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The Future of Fish Farming

As global demand for seafood increases alongside population and income growth, fish farming has become more necessary than ever, despite its negative environmental externalities. How can the aquaculture industry achieve long-term sustainability, both in terms of conservation and energy usage?

NEW HAVEN – Demand for seafood is skyrocketing, and will continue to rise throughout this century. The only way to meet it will be through aquaculture. Yet, while next-generation aquaculture will be far more ecologically responsible than its predecessors, it will also use far more energy. If that additional energy is not clean and cheap, new aquaculture technologies cannot serve our broader environmental and climate goals.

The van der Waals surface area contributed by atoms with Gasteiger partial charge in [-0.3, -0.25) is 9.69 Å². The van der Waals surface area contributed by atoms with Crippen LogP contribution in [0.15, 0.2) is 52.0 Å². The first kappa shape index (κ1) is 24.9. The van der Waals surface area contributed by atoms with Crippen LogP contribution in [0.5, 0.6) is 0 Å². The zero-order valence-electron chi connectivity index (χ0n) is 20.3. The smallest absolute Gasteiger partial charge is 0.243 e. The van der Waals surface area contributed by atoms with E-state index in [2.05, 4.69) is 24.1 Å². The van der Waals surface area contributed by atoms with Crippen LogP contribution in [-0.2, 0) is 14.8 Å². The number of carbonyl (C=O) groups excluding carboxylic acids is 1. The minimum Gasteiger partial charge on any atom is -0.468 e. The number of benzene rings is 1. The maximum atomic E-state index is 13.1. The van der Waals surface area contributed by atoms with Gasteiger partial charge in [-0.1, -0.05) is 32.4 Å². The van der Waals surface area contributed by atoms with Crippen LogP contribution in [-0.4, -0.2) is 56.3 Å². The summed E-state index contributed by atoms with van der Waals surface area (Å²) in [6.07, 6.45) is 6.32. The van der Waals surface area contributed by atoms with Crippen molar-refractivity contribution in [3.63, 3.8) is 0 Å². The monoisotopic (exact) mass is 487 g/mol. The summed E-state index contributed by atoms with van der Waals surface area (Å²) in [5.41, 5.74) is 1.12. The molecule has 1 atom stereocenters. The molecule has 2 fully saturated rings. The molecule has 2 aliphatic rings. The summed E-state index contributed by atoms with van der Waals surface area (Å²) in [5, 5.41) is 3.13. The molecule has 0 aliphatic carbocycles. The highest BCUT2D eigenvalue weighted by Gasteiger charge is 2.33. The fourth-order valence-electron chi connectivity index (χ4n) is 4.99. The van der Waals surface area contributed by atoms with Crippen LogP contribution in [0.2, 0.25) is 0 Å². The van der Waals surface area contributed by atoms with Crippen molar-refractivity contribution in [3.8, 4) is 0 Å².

The rise in demand for seafood is a good thing, to a point. Fish are more efficient than pork and beef, because they require fewer inputs to yield the same amount of protein. So, as global meat consumption continues torise, it makes sense for a sizeable share of it to come from the sea.

On the other hand, rising demand for seafood poses significant ecological risks. According to the United Nations Food and Agriculture Organization, nearly one-third of global fish stocks are already harvested at an unsustainable level, meaning wild populations cannot regenerate quickly enough to make up for the rate at which they’re fished. And, because wild populations lack the carrying capacity to meet the increase in demand, more fish have to be farmed.

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